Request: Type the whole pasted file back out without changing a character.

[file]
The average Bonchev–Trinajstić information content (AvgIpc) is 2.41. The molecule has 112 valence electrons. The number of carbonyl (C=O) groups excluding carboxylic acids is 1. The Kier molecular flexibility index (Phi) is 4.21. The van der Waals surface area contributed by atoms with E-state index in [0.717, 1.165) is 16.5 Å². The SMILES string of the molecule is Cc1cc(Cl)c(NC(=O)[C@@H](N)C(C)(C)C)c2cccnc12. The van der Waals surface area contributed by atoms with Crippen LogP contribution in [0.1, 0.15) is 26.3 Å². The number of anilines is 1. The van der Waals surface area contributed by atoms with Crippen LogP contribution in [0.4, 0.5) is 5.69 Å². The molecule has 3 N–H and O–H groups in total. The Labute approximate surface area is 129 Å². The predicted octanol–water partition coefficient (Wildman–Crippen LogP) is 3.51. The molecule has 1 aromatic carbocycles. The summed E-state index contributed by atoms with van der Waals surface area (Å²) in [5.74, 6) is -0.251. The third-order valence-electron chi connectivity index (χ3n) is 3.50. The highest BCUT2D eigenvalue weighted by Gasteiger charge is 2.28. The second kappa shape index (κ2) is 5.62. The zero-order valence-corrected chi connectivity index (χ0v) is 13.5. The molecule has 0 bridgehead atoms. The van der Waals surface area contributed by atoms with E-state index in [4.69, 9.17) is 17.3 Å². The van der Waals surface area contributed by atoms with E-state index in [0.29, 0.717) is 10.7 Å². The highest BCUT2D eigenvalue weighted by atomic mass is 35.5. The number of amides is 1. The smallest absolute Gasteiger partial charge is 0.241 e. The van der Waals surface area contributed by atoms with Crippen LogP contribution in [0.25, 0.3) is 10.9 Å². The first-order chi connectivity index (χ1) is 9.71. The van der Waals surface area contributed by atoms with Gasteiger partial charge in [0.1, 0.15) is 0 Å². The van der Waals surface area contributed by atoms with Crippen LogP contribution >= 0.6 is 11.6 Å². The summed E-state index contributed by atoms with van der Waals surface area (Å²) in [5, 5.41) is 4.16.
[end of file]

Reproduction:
The average Bonchev–Trinajstić information content (AvgIpc) is 2.41. The molecule has 112 valence electrons. The number of carbonyl (C=O) groups excluding carboxylic acids is 1. The Kier molecular flexibility index (Phi) is 4.21. The van der Waals surface area contributed by atoms with E-state index in [0.717, 1.165) is 16.5 Å². The SMILES string of the molecule is Cc1cc(Cl)c(NC(=O)[C@@H](N)C(C)(C)C)c2cccnc12. The van der Waals surface area contributed by atoms with Crippen LogP contribution in [0.1, 0.15) is 26.3 Å². The number of anilines is 1. The van der Waals surface area contributed by atoms with Crippen LogP contribution in [0.4, 0.5) is 5.69 Å². The molecule has 3 N–H and O–H groups in total. The Labute approximate surface area is 129 Å². The predicted octanol–water partition coefficient (Wildman–Crippen LogP) is 3.51. The molecule has 1 aromatic carbocycles. The summed E-state index contributed by atoms with van der Waals surface area (Å²) in [5.74, 6) is -0.251. The third-order valence-electron chi connectivity index (χ3n) is 3.50. The highest BCUT2D eigenvalue weighted by Gasteiger charge is 2.28. The second kappa shape index (κ2) is 5.62. The zero-order valence-corrected chi connectivity index (χ0v) is 13.5. The molecule has 0 bridgehead atoms. The van der Waals surface area contributed by atoms with E-state index in [4.69, 9.17) is 17.3 Å². The van der Waals surface area contributed by atoms with E-state index in [0.29, 0.717) is 10.7 Å². The highest BCUT2D eigenvalue weighted by atomic mass is 35.5. The number of amides is 1. The smallest absolute Gasteiger partial charge is 0.241 e. The van der Waals surface area contributed by atoms with Crippen LogP contribution in [0.25, 0.3) is 10.9 Å². The first-order chi connectivity index (χ1) is 9.71. The van der Waals surface area contributed by atoms with Gasteiger partial charge in [0.1, 0.15) is 0 Å². The van der Waals surface area contributed by atoms with Crippen LogP contribution >= 0.6 is 11.6 Å². The summed E-state index contributed by atoms with van der Waals surface area (Å²) in [5, 5.41) is 4.16.